Carya laciniosa, commonly known as the shellbark hickory, is a species of hickory tree native to eastern North America. Here are some key information about the species:
- Appearance: Shellbark hickory trees are typically large, growing up to 100 feet tall with a trunk diameter of up to 4 feet. The bark is gray and shaggy, and peels off in long strips. The leaves are pinnate, with 7-9 leaflets that are lance-shaped and pointed, and can grow up to 12 inches long.
- Distribution: The species is native to the eastern United States, ranging from southern Michigan to eastern Texas and from central Mississippi to southern Ontario.
- Habitat: Shellbark hickory trees are typically found in bottomlands and floodplains, along rivers and streams, and in wetter areas of upland forests. They prefer deep, moist, and fertile soils.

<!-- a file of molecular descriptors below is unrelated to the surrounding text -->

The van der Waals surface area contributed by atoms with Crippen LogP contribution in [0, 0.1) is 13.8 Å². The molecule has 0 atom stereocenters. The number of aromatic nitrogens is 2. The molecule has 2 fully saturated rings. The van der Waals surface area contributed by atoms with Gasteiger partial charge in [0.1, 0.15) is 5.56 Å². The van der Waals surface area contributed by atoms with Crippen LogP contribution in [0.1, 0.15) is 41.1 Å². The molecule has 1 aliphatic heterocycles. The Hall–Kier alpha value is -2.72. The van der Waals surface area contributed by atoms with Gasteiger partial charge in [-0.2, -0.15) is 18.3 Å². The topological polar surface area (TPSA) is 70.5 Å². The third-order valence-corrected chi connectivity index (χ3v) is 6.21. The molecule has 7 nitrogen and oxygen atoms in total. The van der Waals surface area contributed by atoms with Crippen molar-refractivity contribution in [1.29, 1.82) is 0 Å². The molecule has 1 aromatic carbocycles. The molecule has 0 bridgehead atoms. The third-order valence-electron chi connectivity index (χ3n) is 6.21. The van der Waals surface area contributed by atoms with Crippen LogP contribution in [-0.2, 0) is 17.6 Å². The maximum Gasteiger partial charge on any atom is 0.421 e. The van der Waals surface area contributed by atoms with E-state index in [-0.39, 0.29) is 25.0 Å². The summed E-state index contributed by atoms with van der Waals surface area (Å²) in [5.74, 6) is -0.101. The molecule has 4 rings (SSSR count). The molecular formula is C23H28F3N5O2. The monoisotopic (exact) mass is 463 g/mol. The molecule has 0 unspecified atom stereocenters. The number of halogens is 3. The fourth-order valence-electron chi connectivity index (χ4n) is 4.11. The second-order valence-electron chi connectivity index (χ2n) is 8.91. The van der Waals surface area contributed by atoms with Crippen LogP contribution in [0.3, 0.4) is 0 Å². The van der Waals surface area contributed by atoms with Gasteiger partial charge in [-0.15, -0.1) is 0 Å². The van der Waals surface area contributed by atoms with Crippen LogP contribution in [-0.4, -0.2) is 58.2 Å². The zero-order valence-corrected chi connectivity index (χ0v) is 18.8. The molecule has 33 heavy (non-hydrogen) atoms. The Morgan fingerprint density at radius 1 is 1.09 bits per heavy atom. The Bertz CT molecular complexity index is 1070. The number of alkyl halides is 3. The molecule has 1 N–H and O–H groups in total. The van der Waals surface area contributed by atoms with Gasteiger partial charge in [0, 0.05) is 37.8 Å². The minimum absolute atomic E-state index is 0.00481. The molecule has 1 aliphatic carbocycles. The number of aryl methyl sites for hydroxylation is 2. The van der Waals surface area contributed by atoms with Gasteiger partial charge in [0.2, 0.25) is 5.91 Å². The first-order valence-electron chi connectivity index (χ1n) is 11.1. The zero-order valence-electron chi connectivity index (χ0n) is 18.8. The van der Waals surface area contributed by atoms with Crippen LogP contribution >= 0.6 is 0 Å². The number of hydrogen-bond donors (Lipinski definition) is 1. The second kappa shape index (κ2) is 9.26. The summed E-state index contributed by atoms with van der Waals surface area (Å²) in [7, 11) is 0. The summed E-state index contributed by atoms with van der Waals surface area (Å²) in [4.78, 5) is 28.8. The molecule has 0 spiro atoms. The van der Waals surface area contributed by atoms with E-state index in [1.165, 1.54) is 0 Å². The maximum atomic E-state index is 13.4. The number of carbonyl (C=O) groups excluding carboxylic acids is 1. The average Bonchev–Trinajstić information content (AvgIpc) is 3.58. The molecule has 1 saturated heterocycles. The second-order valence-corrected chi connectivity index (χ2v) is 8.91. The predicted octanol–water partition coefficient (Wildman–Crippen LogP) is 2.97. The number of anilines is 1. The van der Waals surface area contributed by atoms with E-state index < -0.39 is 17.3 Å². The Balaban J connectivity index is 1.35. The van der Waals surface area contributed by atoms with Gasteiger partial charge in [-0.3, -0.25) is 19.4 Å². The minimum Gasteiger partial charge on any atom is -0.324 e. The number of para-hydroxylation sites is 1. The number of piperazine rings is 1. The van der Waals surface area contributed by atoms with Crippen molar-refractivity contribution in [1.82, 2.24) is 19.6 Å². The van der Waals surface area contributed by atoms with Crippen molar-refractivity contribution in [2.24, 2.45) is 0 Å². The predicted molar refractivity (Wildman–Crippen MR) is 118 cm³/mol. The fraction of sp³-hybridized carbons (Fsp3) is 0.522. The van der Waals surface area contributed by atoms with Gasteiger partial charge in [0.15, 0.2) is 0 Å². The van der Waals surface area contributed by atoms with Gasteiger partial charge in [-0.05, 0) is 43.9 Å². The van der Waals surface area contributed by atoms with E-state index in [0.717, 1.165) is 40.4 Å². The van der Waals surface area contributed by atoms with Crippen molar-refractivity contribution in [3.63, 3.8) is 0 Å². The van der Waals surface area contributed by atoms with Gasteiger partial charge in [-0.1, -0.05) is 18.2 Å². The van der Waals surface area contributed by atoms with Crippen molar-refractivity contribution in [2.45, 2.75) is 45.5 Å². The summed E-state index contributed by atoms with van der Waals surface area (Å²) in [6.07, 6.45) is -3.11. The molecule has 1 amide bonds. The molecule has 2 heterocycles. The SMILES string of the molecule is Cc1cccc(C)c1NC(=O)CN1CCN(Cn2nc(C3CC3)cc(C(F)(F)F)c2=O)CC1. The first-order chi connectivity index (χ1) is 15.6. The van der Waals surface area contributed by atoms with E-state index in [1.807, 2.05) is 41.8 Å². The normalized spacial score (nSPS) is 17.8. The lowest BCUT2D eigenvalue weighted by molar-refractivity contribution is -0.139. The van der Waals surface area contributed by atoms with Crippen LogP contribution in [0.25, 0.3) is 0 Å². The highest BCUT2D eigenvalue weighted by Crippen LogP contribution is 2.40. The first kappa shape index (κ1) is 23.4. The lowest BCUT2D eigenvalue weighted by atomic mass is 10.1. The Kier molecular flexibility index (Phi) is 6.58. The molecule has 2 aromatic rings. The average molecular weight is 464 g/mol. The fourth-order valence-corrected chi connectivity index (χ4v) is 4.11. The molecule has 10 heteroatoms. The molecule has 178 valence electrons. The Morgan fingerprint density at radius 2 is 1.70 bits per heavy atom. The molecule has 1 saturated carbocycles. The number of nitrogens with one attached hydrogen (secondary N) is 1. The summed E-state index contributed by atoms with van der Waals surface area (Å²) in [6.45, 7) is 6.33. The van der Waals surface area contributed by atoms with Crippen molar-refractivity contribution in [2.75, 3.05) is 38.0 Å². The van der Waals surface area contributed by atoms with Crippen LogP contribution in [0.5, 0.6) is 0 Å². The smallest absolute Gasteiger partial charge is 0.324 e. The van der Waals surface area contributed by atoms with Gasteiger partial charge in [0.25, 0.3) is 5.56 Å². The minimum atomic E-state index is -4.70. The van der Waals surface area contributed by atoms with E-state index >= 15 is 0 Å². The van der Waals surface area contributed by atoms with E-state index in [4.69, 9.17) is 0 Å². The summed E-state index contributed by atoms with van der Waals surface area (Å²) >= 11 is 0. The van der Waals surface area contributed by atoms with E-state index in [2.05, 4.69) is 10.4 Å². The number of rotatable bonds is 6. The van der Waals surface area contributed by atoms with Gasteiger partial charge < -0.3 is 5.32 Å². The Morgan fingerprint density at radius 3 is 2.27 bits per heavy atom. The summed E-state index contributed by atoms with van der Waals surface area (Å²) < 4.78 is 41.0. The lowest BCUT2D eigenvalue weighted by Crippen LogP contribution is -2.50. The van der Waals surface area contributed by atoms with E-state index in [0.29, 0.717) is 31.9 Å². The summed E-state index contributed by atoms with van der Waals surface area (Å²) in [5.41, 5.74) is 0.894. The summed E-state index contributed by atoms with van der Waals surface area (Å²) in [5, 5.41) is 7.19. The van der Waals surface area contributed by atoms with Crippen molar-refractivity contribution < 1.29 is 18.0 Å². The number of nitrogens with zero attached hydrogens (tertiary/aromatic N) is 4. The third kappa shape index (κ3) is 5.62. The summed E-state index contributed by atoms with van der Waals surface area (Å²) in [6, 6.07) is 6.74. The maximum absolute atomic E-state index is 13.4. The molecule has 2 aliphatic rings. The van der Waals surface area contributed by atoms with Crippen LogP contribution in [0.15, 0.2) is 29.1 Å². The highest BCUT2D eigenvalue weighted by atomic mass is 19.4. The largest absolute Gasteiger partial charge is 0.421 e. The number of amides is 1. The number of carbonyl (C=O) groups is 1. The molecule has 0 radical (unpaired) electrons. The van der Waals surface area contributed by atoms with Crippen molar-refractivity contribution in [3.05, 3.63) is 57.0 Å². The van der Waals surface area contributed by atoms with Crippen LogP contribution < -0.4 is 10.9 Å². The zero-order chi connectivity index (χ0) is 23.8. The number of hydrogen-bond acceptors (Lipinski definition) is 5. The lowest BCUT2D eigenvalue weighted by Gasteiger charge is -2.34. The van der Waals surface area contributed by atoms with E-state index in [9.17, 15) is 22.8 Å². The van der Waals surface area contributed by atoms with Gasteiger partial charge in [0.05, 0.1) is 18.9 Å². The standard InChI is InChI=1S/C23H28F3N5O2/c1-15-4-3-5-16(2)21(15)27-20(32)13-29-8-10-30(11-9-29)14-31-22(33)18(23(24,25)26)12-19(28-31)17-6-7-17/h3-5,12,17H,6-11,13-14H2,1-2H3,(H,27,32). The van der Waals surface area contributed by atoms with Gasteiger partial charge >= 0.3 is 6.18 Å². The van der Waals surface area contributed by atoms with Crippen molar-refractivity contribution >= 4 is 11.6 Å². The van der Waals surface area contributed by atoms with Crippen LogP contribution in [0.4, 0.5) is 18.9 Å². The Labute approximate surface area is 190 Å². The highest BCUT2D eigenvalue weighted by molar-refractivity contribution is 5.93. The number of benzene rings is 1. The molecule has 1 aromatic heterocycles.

- Uses: The nuts of the shellbark hickory are edible and highly prized for their rich, sweet flavor. The wood is also highly valued for its strength, durability, and attractive grain pattern, and is used for furniture, flooring, tool handles, and other purposes.
- Conservation status: The species is considered secure and is not currently listed as threatened or endangered. However, like many tree species, it is vulnerable to habitat loss and fragmentation due to land use changes and development.
- Interesting facts: The shellbark hickory is one of the largest and longest-lived of the hickory species, with some individuals known to live for over 500 years. The nuts are a valuable food source for a variety of wildlife, including squirrels, chipmunks, deer, and birds. The bark was traditionally used by Native American tribes to make baskets and other wood products